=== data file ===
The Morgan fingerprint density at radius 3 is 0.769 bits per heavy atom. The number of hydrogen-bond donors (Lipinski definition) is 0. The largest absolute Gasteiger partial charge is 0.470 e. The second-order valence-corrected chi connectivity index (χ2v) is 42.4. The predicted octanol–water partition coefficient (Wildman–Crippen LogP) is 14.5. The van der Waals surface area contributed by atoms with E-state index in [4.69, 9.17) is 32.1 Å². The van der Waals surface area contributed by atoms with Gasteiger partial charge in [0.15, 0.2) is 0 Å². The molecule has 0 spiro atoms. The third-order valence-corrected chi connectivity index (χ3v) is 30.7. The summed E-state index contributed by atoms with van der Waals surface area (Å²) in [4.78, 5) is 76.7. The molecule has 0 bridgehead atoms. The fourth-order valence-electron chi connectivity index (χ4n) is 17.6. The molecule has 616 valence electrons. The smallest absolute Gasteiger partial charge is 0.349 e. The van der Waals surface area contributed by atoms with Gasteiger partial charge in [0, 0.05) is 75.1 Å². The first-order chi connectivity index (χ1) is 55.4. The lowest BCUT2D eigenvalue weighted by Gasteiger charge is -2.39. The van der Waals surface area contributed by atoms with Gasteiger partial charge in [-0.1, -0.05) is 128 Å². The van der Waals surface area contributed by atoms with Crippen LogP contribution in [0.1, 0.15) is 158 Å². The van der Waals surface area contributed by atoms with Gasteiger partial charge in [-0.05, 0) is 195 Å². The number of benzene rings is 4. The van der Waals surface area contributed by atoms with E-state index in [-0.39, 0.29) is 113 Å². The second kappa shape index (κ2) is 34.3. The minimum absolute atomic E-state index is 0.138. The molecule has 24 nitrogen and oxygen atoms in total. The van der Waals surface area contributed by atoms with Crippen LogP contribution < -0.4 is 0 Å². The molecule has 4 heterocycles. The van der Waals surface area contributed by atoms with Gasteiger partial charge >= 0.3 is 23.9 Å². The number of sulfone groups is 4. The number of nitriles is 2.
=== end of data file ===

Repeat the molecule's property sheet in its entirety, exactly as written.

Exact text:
The Morgan fingerprint density at radius 3 is 0.769 bits per heavy atom. The number of hydrogen-bond donors (Lipinski definition) is 0. The largest absolute Gasteiger partial charge is 0.470 e. The second-order valence-corrected chi connectivity index (χ2v) is 42.4. The predicted octanol–water partition coefficient (Wildman–Crippen LogP) is 14.5. The van der Waals surface area contributed by atoms with E-state index in [4.69, 9.17) is 32.1 Å². The van der Waals surface area contributed by atoms with Gasteiger partial charge in [0.15, 0.2) is 0 Å². The molecule has 0 spiro atoms. The third-order valence-corrected chi connectivity index (χ3v) is 30.7. The summed E-state index contributed by atoms with van der Waals surface area (Å²) in [4.78, 5) is 76.7. The molecule has 0 bridgehead atoms. The fourth-order valence-electron chi connectivity index (χ4n) is 17.6. The molecule has 616 valence electrons. The smallest absolute Gasteiger partial charge is 0.349 e. The van der Waals surface area contributed by atoms with Gasteiger partial charge in [0, 0.05) is 75.1 Å². The first-order chi connectivity index (χ1) is 55.4. The lowest BCUT2D eigenvalue weighted by Gasteiger charge is -2.39. The van der Waals surface area contributed by atoms with Gasteiger partial charge in [-0.1, -0.05) is 128 Å². The van der Waals surface area contributed by atoms with Crippen LogP contribution in [0.1, 0.15) is 158 Å². The van der Waals surface area contributed by atoms with Gasteiger partial charge in [-0.05, 0) is 195 Å². The number of benzene rings is 4. The van der Waals surface area contributed by atoms with E-state index in [-0.39, 0.29) is 113 Å². The second kappa shape index (κ2) is 34.3. The minimum absolute atomic E-state index is 0.138. The molecule has 24 nitrogen and oxygen atoms in total. The van der Waals surface area contributed by atoms with Crippen LogP contribution < -0.4 is 0 Å². The molecule has 4 heterocycles. The van der Waals surface area contributed by atoms with Gasteiger partial charge >= 0.3 is 23.9 Å². The number of sulfone groups is 4. The number of nitriles is 2.